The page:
Is it Appropriate to Write About My Mental Health on LinkedIn?
The last few years have been really hard. Mentally and physically, I have felt tested and alone in my thoughts. I have found that writing helps me release my tension and clear my head. I was thinking about journaling my mental health journey as a job seeker on LinkedIn to encourage other professionals who are also struggling with anxiety and depression. Is this a good idea?
— Encouragement from a dark place
Dear Encouragement from a dark place,
I want good things for you. I want you to be the very best version of yourself–personally, professionally, and mentally.
And because I care— I am going to caution you against posting publicly about your mental health issues on social media, especially LinkedIn.
Look, I am all for normalizing conversations about mental health.
— After what we’ve been through the last couple of years, we all need to take care of ourselves. Science shows us that having friends join us in our mental health journeys can hold us accountable and improve our self-love.
But be careful what you share publicly.
What you share for the “greater good” could be used against you.
4 Reasons Why You Should Pause Before You Post
Laws Make It Challenging For Recruiters to Talk to You About Your Content
1. I talked to a mid-level professional who, during the pandemic, quit his job and took a 4-month mental health break. At the start of his sabbatical, he posted about his mental health journey.
When it was time for him to start looking for a job again, he shared with me that he felt like needed to write a disclaimer on his resume in big red letters that said, “I’m healthier than ever” because he felt like he had a stigma.
From the company’s perspective, under the Americans with Disabilities Act (ADA), they are prohibited from asking questions about physical and mental illnesses during job interviews. So if the candidate shares that they took time off for mental health, the company cannot ask any follow-up questions.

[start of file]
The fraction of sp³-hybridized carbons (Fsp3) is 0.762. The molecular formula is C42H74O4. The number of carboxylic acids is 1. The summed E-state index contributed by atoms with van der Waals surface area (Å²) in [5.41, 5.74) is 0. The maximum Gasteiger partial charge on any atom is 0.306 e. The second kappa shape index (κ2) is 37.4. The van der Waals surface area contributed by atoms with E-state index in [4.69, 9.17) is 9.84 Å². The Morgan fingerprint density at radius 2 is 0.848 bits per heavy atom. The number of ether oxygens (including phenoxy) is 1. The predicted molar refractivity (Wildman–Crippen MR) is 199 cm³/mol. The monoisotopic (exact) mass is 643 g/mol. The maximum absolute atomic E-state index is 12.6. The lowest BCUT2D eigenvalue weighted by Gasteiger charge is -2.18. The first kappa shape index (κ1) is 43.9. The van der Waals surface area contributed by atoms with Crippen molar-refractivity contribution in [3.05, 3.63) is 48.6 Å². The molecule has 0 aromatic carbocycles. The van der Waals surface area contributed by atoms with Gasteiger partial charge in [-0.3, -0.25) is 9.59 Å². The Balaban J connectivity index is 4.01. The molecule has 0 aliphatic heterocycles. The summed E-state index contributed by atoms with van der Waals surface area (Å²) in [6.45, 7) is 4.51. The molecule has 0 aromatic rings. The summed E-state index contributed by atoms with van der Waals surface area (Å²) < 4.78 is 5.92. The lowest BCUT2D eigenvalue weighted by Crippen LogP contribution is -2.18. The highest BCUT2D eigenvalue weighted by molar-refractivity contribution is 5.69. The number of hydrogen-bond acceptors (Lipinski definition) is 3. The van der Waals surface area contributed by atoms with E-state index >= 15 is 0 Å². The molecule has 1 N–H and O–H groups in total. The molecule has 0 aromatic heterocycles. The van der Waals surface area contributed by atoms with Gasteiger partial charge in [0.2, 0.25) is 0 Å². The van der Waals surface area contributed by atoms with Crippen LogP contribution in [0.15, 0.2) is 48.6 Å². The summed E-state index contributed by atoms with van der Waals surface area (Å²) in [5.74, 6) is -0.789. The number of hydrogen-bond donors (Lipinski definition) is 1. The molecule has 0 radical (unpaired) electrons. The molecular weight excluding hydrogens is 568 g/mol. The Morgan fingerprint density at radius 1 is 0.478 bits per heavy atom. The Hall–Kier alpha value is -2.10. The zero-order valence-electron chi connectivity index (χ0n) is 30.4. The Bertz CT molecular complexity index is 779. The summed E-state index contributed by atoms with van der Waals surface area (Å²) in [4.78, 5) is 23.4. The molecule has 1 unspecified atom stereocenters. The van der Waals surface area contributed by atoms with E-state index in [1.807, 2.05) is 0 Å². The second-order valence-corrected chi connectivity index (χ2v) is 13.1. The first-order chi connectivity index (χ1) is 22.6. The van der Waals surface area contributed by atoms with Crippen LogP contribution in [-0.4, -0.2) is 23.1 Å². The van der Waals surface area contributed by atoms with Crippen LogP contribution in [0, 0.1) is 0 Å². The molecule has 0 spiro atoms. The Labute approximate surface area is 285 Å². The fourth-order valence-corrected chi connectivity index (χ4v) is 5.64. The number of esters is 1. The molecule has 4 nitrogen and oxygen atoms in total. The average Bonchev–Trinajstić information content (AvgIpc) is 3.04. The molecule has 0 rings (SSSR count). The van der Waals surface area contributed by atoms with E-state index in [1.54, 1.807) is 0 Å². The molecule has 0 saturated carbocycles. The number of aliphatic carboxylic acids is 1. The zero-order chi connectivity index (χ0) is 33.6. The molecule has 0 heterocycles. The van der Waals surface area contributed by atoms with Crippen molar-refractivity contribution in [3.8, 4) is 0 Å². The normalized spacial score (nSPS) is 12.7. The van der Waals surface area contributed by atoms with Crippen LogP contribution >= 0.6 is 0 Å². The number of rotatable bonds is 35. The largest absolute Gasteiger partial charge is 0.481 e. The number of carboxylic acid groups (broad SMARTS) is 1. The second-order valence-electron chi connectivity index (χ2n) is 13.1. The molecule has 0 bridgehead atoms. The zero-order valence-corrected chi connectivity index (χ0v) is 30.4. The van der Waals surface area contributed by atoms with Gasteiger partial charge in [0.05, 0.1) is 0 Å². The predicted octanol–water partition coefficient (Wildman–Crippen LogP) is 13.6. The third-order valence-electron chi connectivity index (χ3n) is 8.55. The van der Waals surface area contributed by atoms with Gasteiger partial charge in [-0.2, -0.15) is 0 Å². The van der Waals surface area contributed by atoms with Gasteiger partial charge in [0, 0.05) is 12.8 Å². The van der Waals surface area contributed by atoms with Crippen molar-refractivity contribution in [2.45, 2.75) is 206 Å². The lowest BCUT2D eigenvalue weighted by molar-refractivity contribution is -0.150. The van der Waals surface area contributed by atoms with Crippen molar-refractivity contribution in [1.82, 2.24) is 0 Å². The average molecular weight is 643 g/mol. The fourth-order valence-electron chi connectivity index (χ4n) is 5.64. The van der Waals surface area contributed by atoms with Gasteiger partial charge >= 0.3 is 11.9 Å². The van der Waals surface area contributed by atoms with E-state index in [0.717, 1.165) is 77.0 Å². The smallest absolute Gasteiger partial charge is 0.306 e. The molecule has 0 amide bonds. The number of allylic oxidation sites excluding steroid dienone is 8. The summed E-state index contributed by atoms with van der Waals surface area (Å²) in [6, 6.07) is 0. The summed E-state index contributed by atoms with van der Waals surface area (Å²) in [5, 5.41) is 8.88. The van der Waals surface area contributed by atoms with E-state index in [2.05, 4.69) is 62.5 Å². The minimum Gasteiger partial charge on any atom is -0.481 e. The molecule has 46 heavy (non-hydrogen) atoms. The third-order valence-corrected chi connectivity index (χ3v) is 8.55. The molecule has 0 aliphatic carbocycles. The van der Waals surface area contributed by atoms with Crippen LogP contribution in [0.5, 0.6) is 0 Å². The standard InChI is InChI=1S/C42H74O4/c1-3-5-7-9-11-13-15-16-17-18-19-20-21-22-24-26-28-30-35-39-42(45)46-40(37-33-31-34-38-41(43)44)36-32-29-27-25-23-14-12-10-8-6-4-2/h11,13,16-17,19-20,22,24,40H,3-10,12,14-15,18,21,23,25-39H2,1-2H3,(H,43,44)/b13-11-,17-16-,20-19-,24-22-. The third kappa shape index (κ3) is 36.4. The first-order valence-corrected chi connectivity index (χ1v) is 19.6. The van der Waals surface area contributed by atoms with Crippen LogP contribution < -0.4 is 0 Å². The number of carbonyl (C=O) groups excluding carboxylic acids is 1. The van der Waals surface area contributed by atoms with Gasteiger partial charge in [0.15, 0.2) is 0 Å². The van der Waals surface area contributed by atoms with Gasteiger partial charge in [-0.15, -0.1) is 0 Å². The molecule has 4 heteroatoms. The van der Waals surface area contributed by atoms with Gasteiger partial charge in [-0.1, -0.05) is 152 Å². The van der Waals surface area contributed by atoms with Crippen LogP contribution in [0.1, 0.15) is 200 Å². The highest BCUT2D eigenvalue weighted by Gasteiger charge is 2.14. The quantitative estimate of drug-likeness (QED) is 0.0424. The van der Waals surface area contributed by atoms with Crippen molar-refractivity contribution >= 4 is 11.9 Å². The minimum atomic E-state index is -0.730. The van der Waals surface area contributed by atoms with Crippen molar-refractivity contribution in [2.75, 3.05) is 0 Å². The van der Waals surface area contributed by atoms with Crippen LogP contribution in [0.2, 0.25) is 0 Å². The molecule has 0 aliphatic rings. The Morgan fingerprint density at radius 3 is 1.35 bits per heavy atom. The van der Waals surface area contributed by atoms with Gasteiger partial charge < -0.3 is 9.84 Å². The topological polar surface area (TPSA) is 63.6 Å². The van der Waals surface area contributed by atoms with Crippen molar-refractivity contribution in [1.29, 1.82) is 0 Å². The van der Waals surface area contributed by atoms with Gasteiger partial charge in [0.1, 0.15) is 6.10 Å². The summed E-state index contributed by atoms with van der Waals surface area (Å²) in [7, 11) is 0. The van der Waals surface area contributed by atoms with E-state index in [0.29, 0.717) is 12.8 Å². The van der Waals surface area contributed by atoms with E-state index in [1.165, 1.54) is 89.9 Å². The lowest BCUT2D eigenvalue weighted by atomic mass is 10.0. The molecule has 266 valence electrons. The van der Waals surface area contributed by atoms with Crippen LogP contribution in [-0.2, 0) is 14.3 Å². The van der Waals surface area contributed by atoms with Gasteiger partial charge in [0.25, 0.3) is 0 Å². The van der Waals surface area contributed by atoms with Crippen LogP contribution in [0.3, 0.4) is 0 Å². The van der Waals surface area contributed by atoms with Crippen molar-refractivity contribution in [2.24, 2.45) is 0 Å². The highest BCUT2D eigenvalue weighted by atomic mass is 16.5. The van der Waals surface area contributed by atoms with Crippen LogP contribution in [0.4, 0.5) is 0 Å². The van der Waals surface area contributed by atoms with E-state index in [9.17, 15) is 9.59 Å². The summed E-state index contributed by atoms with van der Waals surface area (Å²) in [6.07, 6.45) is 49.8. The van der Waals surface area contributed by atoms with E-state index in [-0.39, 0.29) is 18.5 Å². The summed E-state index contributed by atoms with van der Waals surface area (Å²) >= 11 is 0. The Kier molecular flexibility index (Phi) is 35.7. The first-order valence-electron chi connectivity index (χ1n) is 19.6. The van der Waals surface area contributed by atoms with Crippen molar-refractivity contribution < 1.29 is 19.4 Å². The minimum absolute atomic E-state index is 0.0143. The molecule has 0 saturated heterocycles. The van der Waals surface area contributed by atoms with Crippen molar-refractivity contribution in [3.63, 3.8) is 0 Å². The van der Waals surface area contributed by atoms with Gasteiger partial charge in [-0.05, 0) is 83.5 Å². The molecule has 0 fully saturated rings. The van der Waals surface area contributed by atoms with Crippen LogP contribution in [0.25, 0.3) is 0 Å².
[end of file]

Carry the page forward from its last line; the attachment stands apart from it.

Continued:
A senior recruiter told me, “it’s challenging for us to get assurance that whatever the reason was for the gap, it won’t keep the job seeker from being successful at our organization.”
You Cannot Control Who Sees The Message
2. I caution people about LinkedIn because you cannot control who sees the message– it’s for public consumption. If you were to write a post on Facebook… or even Instagram… you could choose who you want to see your content. On Facebook, for example, you can join a moderator led small group or online support forum where you can share and seek the advice of peers and “experts by experience.”
Stability is a Soft Skill Companies Value in 2022
3. I talked to a search firm recruiter a few months ago who told me that the #1 & #2 hiring buzzwords for 2022 are “reliability” & “stability.”
She shared with me that before the pandemic, these weren’t even descriptors being used to describe leaders–they were givens. But in this new world we now live in, companies are now valuing these soft skills more than ever.
Mental Health is a Financial Liability for Employers
4. There is a financial liability for employers too. Employees experiencing mental distress use, on average, nearly $3,000 more in health care services per year than their peers. The cost of days lost averages $4,783 per year per employee, & the costs of turnover average $5,733 per year per employee.
(study: National Safety Council and NORC at the University of Chicago)
Does Publicly Posting About Your Mental Health Improve It?
At this time, there is no conclusive research that supports that posting publicly about your mental health struggles correlates with a long-term improved outlook or greater connection to the community. In fact, I’m more concerned that people are self-medicating with social media dopamine “highs” vs. actually getting treatment.
The hashtag #mentalhealth has had 42,414,219 posts on Instagram (a huge spike). And sadly, at the same time, the suicide rate in our country continues to rise.
A Better Alternative
If you are experiencing mental health symptoms, please, please explore therapy, start a conversation with a friend or loved one, talk to your primary care provider or find a therapist.
Ask your HR department if they have an Employee Assistance Program (EAPs) that provides FREE employer-sponsored therapy, counseling, & family services.
You can always consider the free, confidential, 24/7, 365-day-a-year treatment referral and information service SAMHSA’s National Helpline, 1-800-662-HELP (4357)
You are an amazing human. Don’t suffer alone.